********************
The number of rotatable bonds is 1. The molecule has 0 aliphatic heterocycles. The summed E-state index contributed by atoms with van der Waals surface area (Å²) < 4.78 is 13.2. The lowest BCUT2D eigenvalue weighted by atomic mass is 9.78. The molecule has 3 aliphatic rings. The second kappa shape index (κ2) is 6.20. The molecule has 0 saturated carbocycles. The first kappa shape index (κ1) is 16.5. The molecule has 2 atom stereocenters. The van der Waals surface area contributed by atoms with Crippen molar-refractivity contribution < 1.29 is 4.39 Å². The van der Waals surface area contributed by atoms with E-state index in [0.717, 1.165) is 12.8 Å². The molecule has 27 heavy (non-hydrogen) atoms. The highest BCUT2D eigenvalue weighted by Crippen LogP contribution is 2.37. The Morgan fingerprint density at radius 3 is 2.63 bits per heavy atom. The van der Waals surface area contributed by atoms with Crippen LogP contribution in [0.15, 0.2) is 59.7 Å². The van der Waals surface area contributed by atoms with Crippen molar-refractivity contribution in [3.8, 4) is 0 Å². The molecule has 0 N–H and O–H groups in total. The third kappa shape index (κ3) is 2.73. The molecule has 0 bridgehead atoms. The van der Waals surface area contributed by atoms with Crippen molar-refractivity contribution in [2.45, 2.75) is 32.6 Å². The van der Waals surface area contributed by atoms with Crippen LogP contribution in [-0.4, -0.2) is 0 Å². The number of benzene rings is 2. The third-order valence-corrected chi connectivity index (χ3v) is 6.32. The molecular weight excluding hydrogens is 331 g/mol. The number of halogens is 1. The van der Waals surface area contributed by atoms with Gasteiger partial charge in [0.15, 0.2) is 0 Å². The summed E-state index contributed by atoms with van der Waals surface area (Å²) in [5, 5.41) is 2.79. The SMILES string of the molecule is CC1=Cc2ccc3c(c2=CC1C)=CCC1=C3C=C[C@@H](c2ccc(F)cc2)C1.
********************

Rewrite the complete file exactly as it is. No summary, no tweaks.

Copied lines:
The number of rotatable bonds is 1. The molecule has 0 aliphatic heterocycles. The summed E-state index contributed by atoms with van der Waals surface area (Å²) < 4.78 is 13.2. The lowest BCUT2D eigenvalue weighted by atomic mass is 9.78. The molecule has 3 aliphatic rings. The second kappa shape index (κ2) is 6.20. The molecule has 0 saturated carbocycles. The first kappa shape index (κ1) is 16.5. The molecule has 2 atom stereocenters. The van der Waals surface area contributed by atoms with Crippen molar-refractivity contribution < 1.29 is 4.39 Å². The van der Waals surface area contributed by atoms with E-state index in [0.717, 1.165) is 12.8 Å². The molecule has 27 heavy (non-hydrogen) atoms. The highest BCUT2D eigenvalue weighted by Crippen LogP contribution is 2.37. The Morgan fingerprint density at radius 3 is 2.63 bits per heavy atom. The van der Waals surface area contributed by atoms with Crippen LogP contribution in [0.15, 0.2) is 59.7 Å². The van der Waals surface area contributed by atoms with Crippen molar-refractivity contribution in [3.8, 4) is 0 Å². The molecule has 0 N–H and O–H groups in total. The third kappa shape index (κ3) is 2.73. The molecule has 0 bridgehead atoms. The van der Waals surface area contributed by atoms with Crippen molar-refractivity contribution in [2.45, 2.75) is 32.6 Å². The van der Waals surface area contributed by atoms with Crippen LogP contribution in [-0.4, -0.2) is 0 Å². The number of benzene rings is 2. The third-order valence-corrected chi connectivity index (χ3v) is 6.32. The molecular weight excluding hydrogens is 331 g/mol. The number of halogens is 1. The van der Waals surface area contributed by atoms with Gasteiger partial charge in [0.15, 0.2) is 0 Å². The summed E-state index contributed by atoms with van der Waals surface area (Å²) in [5, 5.41) is 2.79. The SMILES string of the molecule is CC1=Cc2ccc3c(c2=CC1C)=CCC1=C3C=C[C@@H](c2ccc(F)cc2)C1.